Iron bacteria blooms in Blue Mountains given wet period
The sustained and excessive wet period has resulted in Iron bacteria blooms appearing in several areas across the Blue Mountains. This harmless bacterium visually resembles an oil slick.
Iron bacteria (also known as Iron-oxidizing bacteria) are bacteria that live underground, feed on iron-rich water and create an orange or rust coloured slime. Ground water is low in oxygen, and this limits the growth of bacteria, however when groundwater rises to the surface via creeks, cracks and pipes, the oxygen in the air acts like a fertiliser for the bacteria and it can grow quickly leaving a rust coloured and slippery slime in the water.
"The sustained and excessive wet period has resulted in the presence of iron bacteria flocculates appearing as orange blooms,” Mayor Mark Greenhill said. “Iron bacteria is not dangerous and poses no health risk to the community.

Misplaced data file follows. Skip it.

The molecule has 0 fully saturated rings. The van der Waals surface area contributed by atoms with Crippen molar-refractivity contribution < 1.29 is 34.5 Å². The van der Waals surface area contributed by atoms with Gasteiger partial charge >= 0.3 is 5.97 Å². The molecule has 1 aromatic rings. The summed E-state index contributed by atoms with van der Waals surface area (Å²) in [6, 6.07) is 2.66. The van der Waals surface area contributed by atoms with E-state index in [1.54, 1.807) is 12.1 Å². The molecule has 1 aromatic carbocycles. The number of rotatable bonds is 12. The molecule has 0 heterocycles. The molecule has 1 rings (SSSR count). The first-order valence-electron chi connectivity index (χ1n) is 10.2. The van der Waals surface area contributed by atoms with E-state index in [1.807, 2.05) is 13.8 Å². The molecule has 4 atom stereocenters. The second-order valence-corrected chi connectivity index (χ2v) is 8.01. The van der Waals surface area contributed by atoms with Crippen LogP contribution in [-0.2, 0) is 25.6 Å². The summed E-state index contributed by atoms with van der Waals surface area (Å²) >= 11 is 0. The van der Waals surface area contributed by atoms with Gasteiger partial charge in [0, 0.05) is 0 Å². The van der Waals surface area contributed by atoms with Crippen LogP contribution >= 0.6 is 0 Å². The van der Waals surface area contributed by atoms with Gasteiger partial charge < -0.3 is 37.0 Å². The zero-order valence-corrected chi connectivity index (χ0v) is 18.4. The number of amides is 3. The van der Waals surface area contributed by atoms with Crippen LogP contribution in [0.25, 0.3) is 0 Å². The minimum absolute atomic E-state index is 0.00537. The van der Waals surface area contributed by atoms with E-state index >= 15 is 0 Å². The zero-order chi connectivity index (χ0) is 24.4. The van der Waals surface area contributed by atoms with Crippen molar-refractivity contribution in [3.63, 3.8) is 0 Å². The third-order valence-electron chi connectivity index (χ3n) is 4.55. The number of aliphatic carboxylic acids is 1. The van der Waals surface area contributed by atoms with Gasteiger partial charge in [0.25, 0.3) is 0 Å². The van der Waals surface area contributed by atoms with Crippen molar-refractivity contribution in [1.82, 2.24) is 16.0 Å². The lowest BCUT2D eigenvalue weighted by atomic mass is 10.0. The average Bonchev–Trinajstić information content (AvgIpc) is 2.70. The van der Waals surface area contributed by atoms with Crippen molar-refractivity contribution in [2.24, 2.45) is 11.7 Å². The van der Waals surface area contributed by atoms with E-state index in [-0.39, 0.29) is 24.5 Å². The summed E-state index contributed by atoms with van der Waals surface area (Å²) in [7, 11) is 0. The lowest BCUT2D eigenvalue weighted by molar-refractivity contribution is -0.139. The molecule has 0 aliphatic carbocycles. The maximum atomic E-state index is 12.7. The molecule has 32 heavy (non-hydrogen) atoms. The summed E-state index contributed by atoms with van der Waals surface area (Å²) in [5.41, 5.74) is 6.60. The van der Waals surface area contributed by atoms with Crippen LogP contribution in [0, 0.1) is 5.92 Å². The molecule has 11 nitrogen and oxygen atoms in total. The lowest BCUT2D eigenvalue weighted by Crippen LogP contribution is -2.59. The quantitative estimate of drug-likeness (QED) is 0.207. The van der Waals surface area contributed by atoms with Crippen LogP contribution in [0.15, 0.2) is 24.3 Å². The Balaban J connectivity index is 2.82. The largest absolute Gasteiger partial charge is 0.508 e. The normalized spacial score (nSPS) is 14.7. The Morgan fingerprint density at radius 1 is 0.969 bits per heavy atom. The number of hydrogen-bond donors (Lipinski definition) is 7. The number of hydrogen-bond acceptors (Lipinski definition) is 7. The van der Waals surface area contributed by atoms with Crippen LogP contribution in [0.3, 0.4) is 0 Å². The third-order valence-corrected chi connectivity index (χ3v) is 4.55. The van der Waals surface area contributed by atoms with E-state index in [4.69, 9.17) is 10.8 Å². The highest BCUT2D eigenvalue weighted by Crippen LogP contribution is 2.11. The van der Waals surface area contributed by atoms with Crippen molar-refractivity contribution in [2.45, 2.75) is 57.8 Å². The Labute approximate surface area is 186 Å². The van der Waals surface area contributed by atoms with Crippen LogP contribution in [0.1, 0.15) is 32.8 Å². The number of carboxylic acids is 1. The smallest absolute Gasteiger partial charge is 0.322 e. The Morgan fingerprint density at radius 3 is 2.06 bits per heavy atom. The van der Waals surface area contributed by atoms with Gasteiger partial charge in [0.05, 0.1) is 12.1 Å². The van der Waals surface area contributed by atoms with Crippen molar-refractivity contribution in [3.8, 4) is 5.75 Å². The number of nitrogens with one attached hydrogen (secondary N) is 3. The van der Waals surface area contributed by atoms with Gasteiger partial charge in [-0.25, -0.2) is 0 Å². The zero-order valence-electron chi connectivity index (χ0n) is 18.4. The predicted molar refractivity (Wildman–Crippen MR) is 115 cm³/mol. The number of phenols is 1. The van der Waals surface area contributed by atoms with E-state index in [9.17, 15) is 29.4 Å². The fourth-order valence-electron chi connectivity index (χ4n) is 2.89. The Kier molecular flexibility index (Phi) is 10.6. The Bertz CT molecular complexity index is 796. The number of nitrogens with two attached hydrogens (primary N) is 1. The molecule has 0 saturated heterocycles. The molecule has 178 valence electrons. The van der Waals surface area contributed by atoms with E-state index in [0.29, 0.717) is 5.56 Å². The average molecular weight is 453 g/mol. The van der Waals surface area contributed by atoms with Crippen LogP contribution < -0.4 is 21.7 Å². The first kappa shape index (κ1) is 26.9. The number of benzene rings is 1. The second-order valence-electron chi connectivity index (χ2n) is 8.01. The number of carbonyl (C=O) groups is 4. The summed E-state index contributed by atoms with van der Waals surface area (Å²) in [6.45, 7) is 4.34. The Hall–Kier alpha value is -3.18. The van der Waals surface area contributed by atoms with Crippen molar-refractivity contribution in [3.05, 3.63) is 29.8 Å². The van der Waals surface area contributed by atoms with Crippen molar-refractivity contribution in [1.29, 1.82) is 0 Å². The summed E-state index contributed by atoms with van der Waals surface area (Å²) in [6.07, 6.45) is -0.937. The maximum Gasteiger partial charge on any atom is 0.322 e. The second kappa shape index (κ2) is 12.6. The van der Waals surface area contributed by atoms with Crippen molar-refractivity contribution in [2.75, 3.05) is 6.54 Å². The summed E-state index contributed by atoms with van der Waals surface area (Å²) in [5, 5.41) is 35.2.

“It is, however, very slippery, so care should be taken when walking in and around bodies of water that contain iron bacteria.”
Iron bacteria looks unappealing and is often mistaken for an oil spill, but poses no environmental risk as it is naturally occurring. However, in extreme and rare cases, it has been known to overgrow and block water infrastructure.
“Iron bacteria is often mistaken for an oil spill. It stains the ground with an orange-brown colour that looks like rust and has slimly pieces of fluff,” Mayor Greenhill said. “In still or stagnant water, the bacteria can create a film on the surface of the water that has a rainbow sheen, that is almost identical to oil.”
The easiest way to tell the difference is by using a stick to break the surface sheen. Iron bacteria will crack and separate, whereas oil will clump and stick.
Common areas for iron bacteria blooms to occur include creeks that are fed by groundwater, steep slopes where water seeps out from the ground and water infrastructure (such as piping/guttering) that have groundwater sources.